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Dictionary of the History of Ideas

Studies of Selected Pivotal Ideas
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BIBLIOGRAPHY

The recent works of Émile Poulat locate the modernist
crisis in a sociopolitical context. His edition of the memoir
of Albert Houtin and Felix Sartiaux, Alfred Loisy, sa vie,
son oeuvre
(Paris, 1960), contains an indispensable bio-
bibliographical index of all major figures in the controversy;
his Histoire, dogme et critique dans la crise moderniste (Paris,
1962) relates the periodical literature to the major works
of Loisy and Harnack, discusses manuscript sources, and
offers a comprehensive bibliography for the French and
English aspects of the crisis; finally, his Introduction to
Intégrisme et catholicisme intégral (Paris, 1969) assesses the
antimodernist campaign, as does his article “'Modernisme'
et 'Intégrisme'; du concept polémique à l'irénisme critique,”
Archives de Sociologie Religieuse, No. 27 (Jan.-June 1969).
Other studies are evaluated by Roger Aubert, “Recent
Literature on the Modernist Movement,” Historical Investi-
gations, Concilium,
Vol. 17 (New York, 1966). For Italian
modernism, Pietro Scoppola's Crisi modernista previous hit e next hit rin-
novamento cattolico in Italia
(Bologna, 1961) is important.
Alec Vidler, whose The Modernist Movement in the Roman
Catholic Church
(Cambridge, 1934) was the first study sym-
pathetic to Loisy and Tyrrell to appear in English, writes
about a few major and several minor French and English
participants in A Variety of Catholic Modernists (Cambridge,
1970). The impact of modernism within the Anglican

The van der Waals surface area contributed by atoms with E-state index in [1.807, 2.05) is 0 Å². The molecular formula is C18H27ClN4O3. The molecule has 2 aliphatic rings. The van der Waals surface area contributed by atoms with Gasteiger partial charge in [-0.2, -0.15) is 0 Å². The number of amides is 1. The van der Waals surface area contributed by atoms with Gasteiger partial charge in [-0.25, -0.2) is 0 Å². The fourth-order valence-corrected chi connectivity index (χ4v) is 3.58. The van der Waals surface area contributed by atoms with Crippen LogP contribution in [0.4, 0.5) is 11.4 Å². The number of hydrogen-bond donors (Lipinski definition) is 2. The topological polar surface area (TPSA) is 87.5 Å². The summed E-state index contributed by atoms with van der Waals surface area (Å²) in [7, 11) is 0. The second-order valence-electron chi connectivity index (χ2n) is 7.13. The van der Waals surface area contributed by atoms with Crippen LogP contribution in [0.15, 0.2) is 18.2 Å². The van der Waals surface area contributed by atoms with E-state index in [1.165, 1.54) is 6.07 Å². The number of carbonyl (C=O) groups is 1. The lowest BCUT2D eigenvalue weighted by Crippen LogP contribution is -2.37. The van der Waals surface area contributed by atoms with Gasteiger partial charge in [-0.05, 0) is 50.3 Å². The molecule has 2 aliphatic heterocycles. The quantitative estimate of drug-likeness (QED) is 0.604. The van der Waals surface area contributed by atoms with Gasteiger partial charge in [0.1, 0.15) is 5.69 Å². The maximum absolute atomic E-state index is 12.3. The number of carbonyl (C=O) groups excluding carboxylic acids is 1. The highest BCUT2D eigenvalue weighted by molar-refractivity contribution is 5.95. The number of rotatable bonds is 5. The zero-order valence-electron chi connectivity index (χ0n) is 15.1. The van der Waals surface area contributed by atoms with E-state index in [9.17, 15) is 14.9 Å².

Communion is examined in H. D. A. Major, English
Modernism
(1927), W. M. Pryke, Modernism as a Working
Faith
(London, 1926), while the inter-war tendency to
globalize the conflict of tradition and modernity in religion
is clear in Victor Branford, Living Religion (London, 1924).
For American echoes, see John Ratté, Three Modernists
(New York and London, 1967). Thomas F. O'Dea's The
Catholic Crisis
(New York, 1968) is one of the many post-
conciliar liberal attempts to reassess the crisis in the light
of subsequent history; a useful collection of revisionist essays
appeared in Continuum, 3 No. 2 (1965). Jacques Maritain


427

takes a more traditional view in Le paysan de la Garonne
(Paris, 1967).

Central sources for study of modernist ideas are the papal
documents translated in Paul Sabatier's Modernism (New
York, 1908); the works of Alfred Loisy, most notably
L'Évangile et l'église (Paris, 1903; Eng. trans. New York,
1912), Autour d'un petit livre (Paris, 1903), Mémoires pour
serv̄ir à l'histoire religieuse de notre temps,
3 vols. (Paris,
1930-31); Maurice Blondel, L'Action (Paris, 1893), idem, The
Letter on Apologetics and History and Dogma
(London,
1964), idem (with Laberthonnière), Correspondance philo-
sophique
(Paris, 1961); L. Laberthonnière, Essais de philo-
sophie religieuse
(Paris, 1903); Édouard Le Roy, Dogme et
critique
(Paris, 1907; partial Eng. trans. New York, 1918);
René Marlé, ed., Au coeur de la crise moderniste (Paris,
1960), a collection of letters by Blondel, Loisy, von Hügel,
and others; Baron Friedrich von Hügel, Selected Letters,
1896-1924
(London, 1928); George Tyrrell, Through Scylla
and Charybdis
(1907), idem, Christianity at the Crossroads
(London, 1908; New York, 1966), and George Tyrrell and
Maud Petre, Autobiography and Life of George Tyrrell, 2
vols. (London, 1912).

Histories of the movement and the crisis which them-
selves form part of the explosion of ideas include Jean
Rivière's article on modernism in the Dictionnaire de
théologie catholique,
Vol. X, Part 2, cols. 2010-47, his book,
Le Modernisme dans l'église (Paris, 1929), the article on
modernism in the Dictionnaire apologétique de la foi
catholique,
III, col. 592-637, and the classic pro-modernist
accounts of Albert Houtin, Histoire du modernisme
catholique
(Paris, 1913) and Maud Petre, Modernism, Its
Failures and Its Fruits
(London, 1918).

JOHN RATTÉ

[See also Agnosticism; Church as Institution; God; Myth
in Biblical Times; Reformation.]